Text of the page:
As strong as its bulls

The country’s oldest jersey breeding centre in Samtse is doing well despite challenges 

Livestock: The National Jersey Breeding Centre (NJBC) in Samtse, the country’s oldest is doing brisk business.

Sale of jersey bulls and milk production from the centre, which occupies more than 100 acres of land, has consistently increased over the years.

Realizing the need to improve the local cattle population and a systematic crossbreeding of locale cattle with exotic breeds, NJBC was started in the first Plan between 1961 and 1965.

The farm initially commenced with eight Haryana cows, eight murrah buffaloes, and two bulls on a 20-acre land. Today the numbers have multiplied to 160.

In the last financial year (2014-2015), the centre earned Nu 952,000 and distributed 61 purebred jersey-breeding bulls.

Farm manager Durga Bdr Chhetri said a bull’s breed-able age is 18 months. “After 18 months, we sell the bulls as per demand,” he said.

Trashigang and Mongar, Durga Bdr Chhetri, said, orders the highest number of bulls. The bulls are most times bought to breed with the local cows.

The centre provides subsidy of more than 50 percent for distribution of bulls across the country. It spends about Nu 36,900 in rearing a calf until it turns 18 months.

Each bull is sold for Nu 12,000.

Due to this subsidy provision, milk production and revenue generation is significant to the centre. About 82 percent of its revenue is generated through sale of milk.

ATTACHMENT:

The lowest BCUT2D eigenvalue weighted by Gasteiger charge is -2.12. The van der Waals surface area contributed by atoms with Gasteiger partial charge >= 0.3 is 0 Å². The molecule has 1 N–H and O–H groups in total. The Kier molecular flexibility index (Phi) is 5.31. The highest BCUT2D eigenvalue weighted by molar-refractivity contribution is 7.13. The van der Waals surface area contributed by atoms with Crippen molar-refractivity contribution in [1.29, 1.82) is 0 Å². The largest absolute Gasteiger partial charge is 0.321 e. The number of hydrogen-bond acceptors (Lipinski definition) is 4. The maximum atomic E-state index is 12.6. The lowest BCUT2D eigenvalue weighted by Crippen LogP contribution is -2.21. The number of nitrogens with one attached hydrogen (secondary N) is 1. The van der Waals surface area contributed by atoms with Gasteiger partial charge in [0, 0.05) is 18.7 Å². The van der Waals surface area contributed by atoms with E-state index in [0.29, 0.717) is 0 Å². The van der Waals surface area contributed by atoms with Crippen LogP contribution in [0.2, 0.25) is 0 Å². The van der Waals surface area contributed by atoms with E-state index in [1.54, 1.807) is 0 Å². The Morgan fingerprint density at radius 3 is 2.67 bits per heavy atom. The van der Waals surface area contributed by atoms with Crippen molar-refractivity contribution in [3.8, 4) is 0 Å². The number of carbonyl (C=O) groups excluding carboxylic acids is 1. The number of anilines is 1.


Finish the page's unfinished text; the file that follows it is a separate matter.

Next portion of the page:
The centre produces about 500 liters of milk a day from its 52 milking cows. Durga Bdr Chhetri said the milk is sold locally.

In the last financial year, the centre produced 144,057 liters of milk, which generated Nu 5.42M (million). Until October this year, the centre earned Nu 1.82M.

Durga Bdr Chhetri shared that a major drawback in their decades of endeavor occurs during winter.

“Due to a large number of animals, we face feeding problems in winters,” the manager said. “Grasses dry.”

However, the centre has adopted right techniques of conserving silage from hybrid fodder grasses and maize plants. NJBC has currently completed mowing the fodder grass, while winter maize is growing along the centre’s vast lands.

Initially, the centre owned 348 acres of land. Today, it has shrunk to 123 acres.

Although centre’s profile statement point out that more than 200 acres were degraded and flood-affected land, Samtse locals shared these lands were handed over to Dhamdum Industrial Estate development, including construction of a dzong, where cattle are not taken for grazing anymore.

Durga Bdr Chhetri, however, made it clear there are not many challenges they face. To tackle the grazing problem, the centre has tailored a system to fertilize the grasses around the office premises after letting cattle graze.

“We apply fertilizers in areas around the office premises after letting the animals graze first,” the farm manager said, adding the leftover grasses however have to be first cleared off. “The grasses grow better next time.”

From the total 160 cattle at the centre today, there are also 51 Karan Fries (hybrid cows). In order to provide an alternate choice of breeding to farmers in boosting milk production, the centre had procured 30 Karan Fries in 2014.

“These animals are under research,” he said, explaining the centre would have to study whether this hybrid performed better than a jersey.

Karan Fries would be distributed across the country only after the study completes.

The oldest and the only nucleus farm in the country for maintaining purebred jersey, the NJBC aims to have 20 dry cows and 55 milking cows at all times at a ratio of 1:3 respectively. The centre also acts as an institution for students to practice and learn.

Rajesh Rai, Samtse

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